Category Archives: Humanity



Before we look at what the Bible says about an individual, we need to dismantle a concept that is growing in popularity within modern Christianity. A misleading message, espoused by various media preachers, best-selling authors, and prosperity teachers, is that it is ALL about me. God is about me. The Bible is about me. The universe is about me. Within this ideology is the misguided idea that God exists for me. Instead of God creating man in His image, we have tried to recreate God in our image.

God has much to say about us as a human race, though, and there is much we can learn about ourselves as individuals in the Bible. When we read what the Bible says about us, we must use the lenses of reverence and humility. God’s decision to communicate with us is not a cause for arrogance on our part but of infinite gratitude. In order to understand what God says about me, I must understand what God says about Himself. Otherwise, it doesn’t matter. Unless God is who He says He is, then it matters little who He says I am.

One thing that God says about me is that I am created in His image (Genesis 1:27). God spoke most of creation into being, but when He created mankind, He did it differently. He got down in the dirt, formed a man from the clay He had created, and then breathed His own life into that man. At that moment, man became “a living soul” (Genesis 2:7). God later fashioned a woman from the man’s rib and joined the man and woman together as husband and wife (Genesis 2:21–24). These human beings were separate from the animals and plants that also had life. The man and woman had the breath of God in their lungs. They were given an eternal spirit, just as God has. Those spirits would live forever, and it was God’s plan that they exist eternally in fellowship with Him.

Another thing that God says about me is that I am a sinner, separated from God. Adam and Eve disobeyed God, and that act brought sin into God’s perfect world (Genesis 2:16–17; Genesis 3). From that time on, all human beings are born with their first parents’ sin nature (Romans 5:12). The sin nature that we inherit—and the sin that we personally commit—separates us from God’s holy presence (Romans 3:23; 6:23).

Another thing that God says about me is that my Creator loves me. He does not have to. But His very nature is love (1 John 4:8), and He sets His love upon us. In His love, God actively works for our lasting good, even to the point of sacrificing Himself to save us (Romans 5:8).

Another thing that God says about me is that He designed me to fulfill a unique purpose (Psalm 139:13–16). God has made each of us exactly the way He wants for His glory and to bring about His will. Even our struggles and frailties exist to accentuate His grace and cause us to cling to Him (see Exodus 4:11).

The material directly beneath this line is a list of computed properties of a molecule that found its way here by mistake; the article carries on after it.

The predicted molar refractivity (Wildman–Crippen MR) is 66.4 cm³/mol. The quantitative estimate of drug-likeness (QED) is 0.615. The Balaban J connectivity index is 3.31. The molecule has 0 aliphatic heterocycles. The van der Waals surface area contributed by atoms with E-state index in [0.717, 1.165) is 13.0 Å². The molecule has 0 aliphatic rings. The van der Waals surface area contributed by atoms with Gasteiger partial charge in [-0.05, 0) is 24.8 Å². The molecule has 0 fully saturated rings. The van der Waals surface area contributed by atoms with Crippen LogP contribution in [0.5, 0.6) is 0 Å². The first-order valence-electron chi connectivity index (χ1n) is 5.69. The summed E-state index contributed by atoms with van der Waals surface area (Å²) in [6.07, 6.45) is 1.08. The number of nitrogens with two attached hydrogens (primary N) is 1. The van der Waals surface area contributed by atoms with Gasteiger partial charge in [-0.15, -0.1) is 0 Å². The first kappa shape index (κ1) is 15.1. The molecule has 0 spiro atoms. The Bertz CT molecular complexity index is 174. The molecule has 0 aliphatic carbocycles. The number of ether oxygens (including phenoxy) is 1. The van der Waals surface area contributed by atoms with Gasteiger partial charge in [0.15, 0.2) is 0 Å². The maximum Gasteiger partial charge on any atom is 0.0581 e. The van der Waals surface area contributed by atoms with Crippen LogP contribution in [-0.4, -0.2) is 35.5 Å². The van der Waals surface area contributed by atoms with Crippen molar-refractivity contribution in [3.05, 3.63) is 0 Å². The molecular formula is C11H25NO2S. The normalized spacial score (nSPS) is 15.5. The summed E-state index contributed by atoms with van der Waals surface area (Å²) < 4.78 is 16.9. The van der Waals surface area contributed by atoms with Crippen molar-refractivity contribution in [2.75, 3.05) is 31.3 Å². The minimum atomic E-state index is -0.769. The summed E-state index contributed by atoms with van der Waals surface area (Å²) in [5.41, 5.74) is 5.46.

Then God demonstrated His love in the most generous act the world will ever know. He sent His own Son, Jesus, to earth to take the punishment our sins deserve (John 3:16–18; Colossians 2:14; 2 Corinthians 5:21).

Something else that God says about me is that I belong to one of two groups: the children of God or the children of the devil (1 John 3:7–10). The children of God are those who have faith in Jesus’ death and resurrection. They have received a full pardon, the forgiveness of sin, and eternal life (John 1:12). They are adopted into God’s family (Romans 10:9–13). The children of the devil are those who reject Christ and His offer of salvation. They are still in their sins and under the condemnation of God. Colossians 3:1–17 explains the difference between those under the wrath of God and those who have been restored by God.

So, what God says about me depends upon my standing with Christ. To those who reject Him, He says, “Repent and turn to Me” (see Acts 3:19). To those who receive Him, He says, “Friend, your sins are forgiven” (Luke 5:20) and “Be holy as I am holy” (1 Peter 1:15–16). God’s children are already adopted, justified, and dearly loved. But He wants His children to take on a family resemblance. He saves us so that He can conform us into the likeness of Jesus (Romans 8:29).

When I have been adopted by God as His child, He has much to say about me. I have a new identity (John 3:3). I am no longer a child of wrath (Ephesians 2:3), destined for an eternity without God (Matthew 25:41). I am “in Christ,” covered by His righteousness and fully accepted by God (Philippians 1:1). God says that I am no longer under condemnation (Romans 8:1); He no longer sees my imperfections; He sees the righteousness of His Son instead (Ephesians 2:13; Hebrews 8:12). God says that I am more than a conqueror “through Him who loved us” (Romans 8:37). He says that I “may participate in the divine nature, having escaped the corruption in the world caused by evil desires” (2 Peter 1:4).